Heroic rescuers who dedicate their lives to saving “Fire Cats” after wildfires decimated Paradise in California, have traveled to Maui. Their unique skills and experience are helping save the day on the island.
After fires destroyed the once beautiful town of Lahaina, witnesses spotted gatherings of lost cats and other animals that survived the flames. As many as 3,000 animals were lost, and the Maui Humane Society (MHS) has joined local and international groups to help them. They’ve recruited some excellent help!
“Here is a rare sighting of two different species of cat rescuers together: Shannon Jay and Joy Smith of FieldHaven Feline Center. They landed in Maui this morning and went right to work. (screenshot from the film of them at FieldHaven’s Transfer Station in Paradise after the Camp Fire),” shared Fire Cats Director Katharine Parsons.
Retired National Park Service Officer Jay and Smith, featured in “The Fire Cats” documentary, are now working to “save something small” on Maui. Jay has been deployed to help the Maui Humane Society’s efforts and brings his unique experience and skills as an advisor.
“There remain many firecats in that burn zone. My focus will be to help MHS with best techniques and tactics to locate and rescue the injured and compromised felines, organize feeding stations and provide some training to local folks,” he shared on Facebook.
Meanwhile, the MHS reached out to FieldHaven with assistance in trapping groups of lost fire cats. Smith traveled to Maui with Jay to join the Neighborhood Cats trapping team on the island.
“We are so committed to this mission, just like we were with the Camp Fire,” Smith shared.
Saving Fire Cats in Maui
Right away, Smith, Jay, and other rescuers have encountered familiar obstacles like those during the Camp Fire rescues in California. Rescuers want to get in there and save the cats but have to wait for approval. In this case, they have reportedly waited almost a month for officials to grant them access to burn zones. While most ‘fire cats’ come out late at night, the rescuers say they have been restricted from late-night activities. This is the time they call “astronomical twilight” when frightened cats finally come out of hiding.
Shortly after arriving in Maui, the rescuers started putting out over 25 feeding stations for cats. Strategically placing and maintaining such feeding stations hopefully keep the cats nearby where they can be helped.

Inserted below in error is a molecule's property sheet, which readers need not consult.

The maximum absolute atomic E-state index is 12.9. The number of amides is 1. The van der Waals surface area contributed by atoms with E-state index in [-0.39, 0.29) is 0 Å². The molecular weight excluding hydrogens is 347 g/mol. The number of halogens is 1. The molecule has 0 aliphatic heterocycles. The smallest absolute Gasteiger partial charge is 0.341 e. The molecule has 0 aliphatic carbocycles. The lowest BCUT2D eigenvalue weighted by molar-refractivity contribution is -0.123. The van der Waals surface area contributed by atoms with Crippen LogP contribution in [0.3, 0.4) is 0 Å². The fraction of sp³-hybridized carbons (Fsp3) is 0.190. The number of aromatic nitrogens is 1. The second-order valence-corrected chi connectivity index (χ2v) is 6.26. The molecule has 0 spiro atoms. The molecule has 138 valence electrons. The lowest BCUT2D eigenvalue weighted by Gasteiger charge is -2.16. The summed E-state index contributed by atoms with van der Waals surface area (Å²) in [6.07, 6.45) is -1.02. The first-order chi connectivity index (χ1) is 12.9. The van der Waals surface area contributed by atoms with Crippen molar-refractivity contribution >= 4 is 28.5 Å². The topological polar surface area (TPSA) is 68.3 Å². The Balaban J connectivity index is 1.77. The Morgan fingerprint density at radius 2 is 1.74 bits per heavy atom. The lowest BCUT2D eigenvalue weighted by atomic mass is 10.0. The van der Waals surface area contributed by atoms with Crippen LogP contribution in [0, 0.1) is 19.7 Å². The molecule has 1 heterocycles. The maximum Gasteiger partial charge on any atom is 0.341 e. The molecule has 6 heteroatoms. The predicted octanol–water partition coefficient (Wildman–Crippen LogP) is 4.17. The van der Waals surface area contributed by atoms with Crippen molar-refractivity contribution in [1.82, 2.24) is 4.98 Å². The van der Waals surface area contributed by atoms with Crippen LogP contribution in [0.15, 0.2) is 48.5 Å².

“This is the first step towards rescuing cats after a fire. Even in the midst of the destruction of their home space, cats will often stay nearby their homes. But if there is an extended time without food sources, they will begin to migrate away from the area in search of food,” Smith shared.
Next, the rescuers began trapping efforts, focusing on the cats most in need of help: triage for fire cats.
“Many of the easy cats that I refer to as ‘low hanging fruit,’ have been brought in, and now the daunting task is to find the ones that are under extreme duress,” shared Jay. “Fire cats in this survival mode can be very challenging to rescue as they are often on the move and hyper-vigilant. They are cagey, skittish, and will comport themselves as if anything and everything is a threat, even their own humans! I’ve witnessed this dramatic behavior change many hundreds of times.”
As with the Camp Fire rescues, Jay uses thermal scopes to see the cats late at night. The resulting images are surreal as the “scared-out-of-their-mind cats” emerge from their hiding places. Hundreds of cats, affectionally called fire monkeys, are gathering in the darkness.
“Find a more stunning backdrop during a fire cat rescue, I dare you,” he shared.
Filming with a thermal scope reveals surreal scenes of fire cat gatherings, their glowing eyes lighting up the darkness.
“Large pile of fire monkeys at a colony…they are all in good shape…every shape, size and color represented(50ish on site)”
The Tiniest Fire Cat Rescue
While observing a colony of cats, Jay spotted a tiny kitten on a camera. Somehow, he had survived the fires but wouldn’t make it without immediate help. Jay arrived at dusk hoping to catch the little guy. But he was so scared that he ran off, only to return two hours later and happily finally go in the trap.
“…He ate some pieces of fried chicken I had sprinkled at the entrance of the trap and just inside. At 9:37 PM he gathered his courage and entered. Held my breath as I touched off the remote trigger and it was over just like that. A gigantic tidal wave of relief washed over me that his time here in this awful place was at an end…Mahalo. I present to you the tiniest fire monkey I have ever rescued in a burn zone…right at the heart of the firestorm. We estimate him to be about seven weeks. When the fire tore through his home, this living miracle on earth was a mere three weeks new to this world. Chew on that for a minute,” Jay shared.
“Minutes after his rescue…bewildered, confused and scared to death. That he survived this monster at 3 weeks is inexplicable.”
“I don’t understand…yet Mahalo,” Jay posted.
Now this little guy is safe and sound and has nothing more to fear, but hundreds if not thousands of other cats still need help.
The Fire Cats – Save Something Small is available streaming, and proceeds support Neighborhood Cats’ Maui Wildfire Relief Fund. You can also help Joy Smith and the FieldHaven Feline Center’s efforts here.
To help the Maui Humane Society, find out more on their website.
Here is a trailer of the critically acclaimed documentary below from Ravenshoe Media: